After having worked for 3 years as a Software Engineer and as a C++ developer, the only place I got to use one was when me and a colleague (phani) of mine were actually maintaining a legacy code base with macros all over the place. This is not to say that constexpr can’t be used elsewhere, it is just that we didn’t encounter a situation that needed it. So there was a requirement that came up wherein they wanted us to change the parameter to a macro to an integer that takes number of days since epoch as input and uses it inside a class template. Now the problem is that parameter i.e., number of days since epoch must be calculated at compile time due to the usage of the parameter in a static_assert, and guess what? we are scratching our heads thinking how to do it. And to no ones surprise it is this magical tool that came to our rescue. Lets look at it with an example(a trimmed down version of the problem we had):

MACRO that takes number of days from epoch as input:

#define IS_UNIQUE_ID(T, N)                                     \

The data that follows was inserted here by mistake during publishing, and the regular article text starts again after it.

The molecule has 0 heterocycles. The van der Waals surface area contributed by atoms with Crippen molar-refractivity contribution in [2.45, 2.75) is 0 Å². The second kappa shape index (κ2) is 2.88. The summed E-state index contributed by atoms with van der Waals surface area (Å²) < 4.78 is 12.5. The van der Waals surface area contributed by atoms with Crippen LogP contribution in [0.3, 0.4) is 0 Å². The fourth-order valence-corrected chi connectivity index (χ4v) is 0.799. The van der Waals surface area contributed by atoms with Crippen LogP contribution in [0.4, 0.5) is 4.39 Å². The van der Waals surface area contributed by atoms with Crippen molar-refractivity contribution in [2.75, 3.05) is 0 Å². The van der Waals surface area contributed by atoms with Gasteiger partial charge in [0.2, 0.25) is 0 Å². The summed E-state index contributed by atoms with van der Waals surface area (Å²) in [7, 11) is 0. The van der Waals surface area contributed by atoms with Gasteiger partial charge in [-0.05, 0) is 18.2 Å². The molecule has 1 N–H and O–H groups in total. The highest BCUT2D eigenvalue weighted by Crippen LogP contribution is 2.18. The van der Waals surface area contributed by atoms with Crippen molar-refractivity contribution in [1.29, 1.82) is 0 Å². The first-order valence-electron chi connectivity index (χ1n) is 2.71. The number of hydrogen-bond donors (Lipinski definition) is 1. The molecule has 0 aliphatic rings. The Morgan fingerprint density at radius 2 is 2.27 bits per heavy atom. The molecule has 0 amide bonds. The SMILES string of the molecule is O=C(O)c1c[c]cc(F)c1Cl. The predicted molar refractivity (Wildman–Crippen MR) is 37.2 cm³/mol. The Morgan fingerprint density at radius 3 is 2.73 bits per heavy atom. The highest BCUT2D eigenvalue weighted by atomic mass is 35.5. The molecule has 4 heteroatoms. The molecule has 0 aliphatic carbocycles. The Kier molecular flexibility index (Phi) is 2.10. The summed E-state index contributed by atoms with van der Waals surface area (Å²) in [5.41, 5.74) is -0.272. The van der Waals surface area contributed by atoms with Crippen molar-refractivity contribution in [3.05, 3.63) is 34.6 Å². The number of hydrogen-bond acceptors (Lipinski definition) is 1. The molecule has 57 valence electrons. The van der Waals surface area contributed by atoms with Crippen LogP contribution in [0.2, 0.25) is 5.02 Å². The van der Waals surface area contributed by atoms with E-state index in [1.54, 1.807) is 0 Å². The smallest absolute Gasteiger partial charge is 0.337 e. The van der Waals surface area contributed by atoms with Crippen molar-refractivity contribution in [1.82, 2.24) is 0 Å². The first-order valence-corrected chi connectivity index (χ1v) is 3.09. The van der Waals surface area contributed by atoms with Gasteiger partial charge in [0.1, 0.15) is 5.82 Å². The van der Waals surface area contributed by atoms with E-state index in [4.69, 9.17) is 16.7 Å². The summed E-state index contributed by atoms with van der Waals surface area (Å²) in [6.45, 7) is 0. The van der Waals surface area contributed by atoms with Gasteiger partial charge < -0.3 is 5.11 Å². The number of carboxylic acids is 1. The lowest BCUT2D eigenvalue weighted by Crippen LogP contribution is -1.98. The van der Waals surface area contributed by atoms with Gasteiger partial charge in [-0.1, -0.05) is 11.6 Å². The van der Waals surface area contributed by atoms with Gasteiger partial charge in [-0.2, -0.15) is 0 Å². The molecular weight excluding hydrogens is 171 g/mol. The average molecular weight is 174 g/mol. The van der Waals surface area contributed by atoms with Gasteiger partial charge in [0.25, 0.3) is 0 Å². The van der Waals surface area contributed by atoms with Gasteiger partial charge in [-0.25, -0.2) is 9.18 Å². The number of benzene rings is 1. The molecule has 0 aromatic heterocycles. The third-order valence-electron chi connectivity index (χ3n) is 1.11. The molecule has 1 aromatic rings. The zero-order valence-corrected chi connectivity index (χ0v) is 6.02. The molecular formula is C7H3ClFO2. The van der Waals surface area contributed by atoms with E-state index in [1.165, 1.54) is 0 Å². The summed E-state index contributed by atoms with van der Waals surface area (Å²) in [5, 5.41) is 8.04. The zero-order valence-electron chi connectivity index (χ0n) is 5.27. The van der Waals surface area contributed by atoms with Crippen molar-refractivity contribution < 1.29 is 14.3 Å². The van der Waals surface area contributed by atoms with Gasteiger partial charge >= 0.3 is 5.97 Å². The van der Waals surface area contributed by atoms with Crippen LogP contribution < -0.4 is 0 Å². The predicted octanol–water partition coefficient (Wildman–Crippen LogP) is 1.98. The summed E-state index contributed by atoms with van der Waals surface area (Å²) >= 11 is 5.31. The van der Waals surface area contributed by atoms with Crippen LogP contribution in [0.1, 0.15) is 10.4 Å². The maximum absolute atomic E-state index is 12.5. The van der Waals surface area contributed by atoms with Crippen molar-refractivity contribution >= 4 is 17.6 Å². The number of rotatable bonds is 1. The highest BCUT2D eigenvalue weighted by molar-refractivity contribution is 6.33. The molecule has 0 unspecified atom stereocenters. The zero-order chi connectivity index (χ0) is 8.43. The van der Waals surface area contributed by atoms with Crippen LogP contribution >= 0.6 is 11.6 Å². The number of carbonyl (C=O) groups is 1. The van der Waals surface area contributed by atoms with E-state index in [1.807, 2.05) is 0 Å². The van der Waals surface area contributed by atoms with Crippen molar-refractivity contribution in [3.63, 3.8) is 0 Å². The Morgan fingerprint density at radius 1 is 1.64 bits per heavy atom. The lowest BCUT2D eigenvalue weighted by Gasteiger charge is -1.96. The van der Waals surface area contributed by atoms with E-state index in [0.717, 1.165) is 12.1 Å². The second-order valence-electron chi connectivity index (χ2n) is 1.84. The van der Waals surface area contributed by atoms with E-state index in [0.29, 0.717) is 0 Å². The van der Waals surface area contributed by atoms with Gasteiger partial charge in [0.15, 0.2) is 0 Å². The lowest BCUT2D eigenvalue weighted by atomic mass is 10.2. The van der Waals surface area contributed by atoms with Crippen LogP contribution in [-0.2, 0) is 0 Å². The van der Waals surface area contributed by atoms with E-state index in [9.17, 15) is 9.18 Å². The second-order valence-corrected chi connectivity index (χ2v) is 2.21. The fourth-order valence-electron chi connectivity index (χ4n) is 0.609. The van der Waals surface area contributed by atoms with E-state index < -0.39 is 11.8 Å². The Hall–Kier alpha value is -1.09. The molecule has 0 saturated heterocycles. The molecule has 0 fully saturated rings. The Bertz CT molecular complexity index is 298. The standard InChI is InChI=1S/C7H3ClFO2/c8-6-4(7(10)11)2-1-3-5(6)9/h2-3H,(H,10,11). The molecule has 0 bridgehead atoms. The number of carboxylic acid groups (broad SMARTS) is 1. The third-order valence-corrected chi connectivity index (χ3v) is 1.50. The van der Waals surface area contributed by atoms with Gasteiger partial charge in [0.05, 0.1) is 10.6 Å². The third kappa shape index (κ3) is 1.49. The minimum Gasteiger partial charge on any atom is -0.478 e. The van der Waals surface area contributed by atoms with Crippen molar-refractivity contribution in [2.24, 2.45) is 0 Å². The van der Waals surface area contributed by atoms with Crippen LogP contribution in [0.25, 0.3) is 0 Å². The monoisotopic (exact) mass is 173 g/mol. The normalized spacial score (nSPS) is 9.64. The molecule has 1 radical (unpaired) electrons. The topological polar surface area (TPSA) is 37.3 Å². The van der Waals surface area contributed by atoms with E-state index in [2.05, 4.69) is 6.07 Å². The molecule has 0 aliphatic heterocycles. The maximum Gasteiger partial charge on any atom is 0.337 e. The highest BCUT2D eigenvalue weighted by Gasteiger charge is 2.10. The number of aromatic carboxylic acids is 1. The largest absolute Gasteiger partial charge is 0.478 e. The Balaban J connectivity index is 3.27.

template<>                                                     \
struct IsUniqueId<T>                                           \
{                                                              \ 
  static_assert(T::id == N, "please use a different date");    \
};        

Let’s say we have a class that has the following unique id in some file. Here, unique id is nothing but number of days since 01-01-0001 i.e., you pass the date in the below mentioned format – yyyy, mm, dd and the function will calculate the number of days from 01-01-0001 to that date. And then the object id will be assigned the calculated number of days.

class A {
public:
    static const unsigned id = getNumberOfDaysFromEpoch(2019, 4, 27); /* for example */
/* other members and member functions */
}; 

Now what we want is something like this, meaning, a macro that can compare the static id and the return value of the function passed as second parameter to the macro.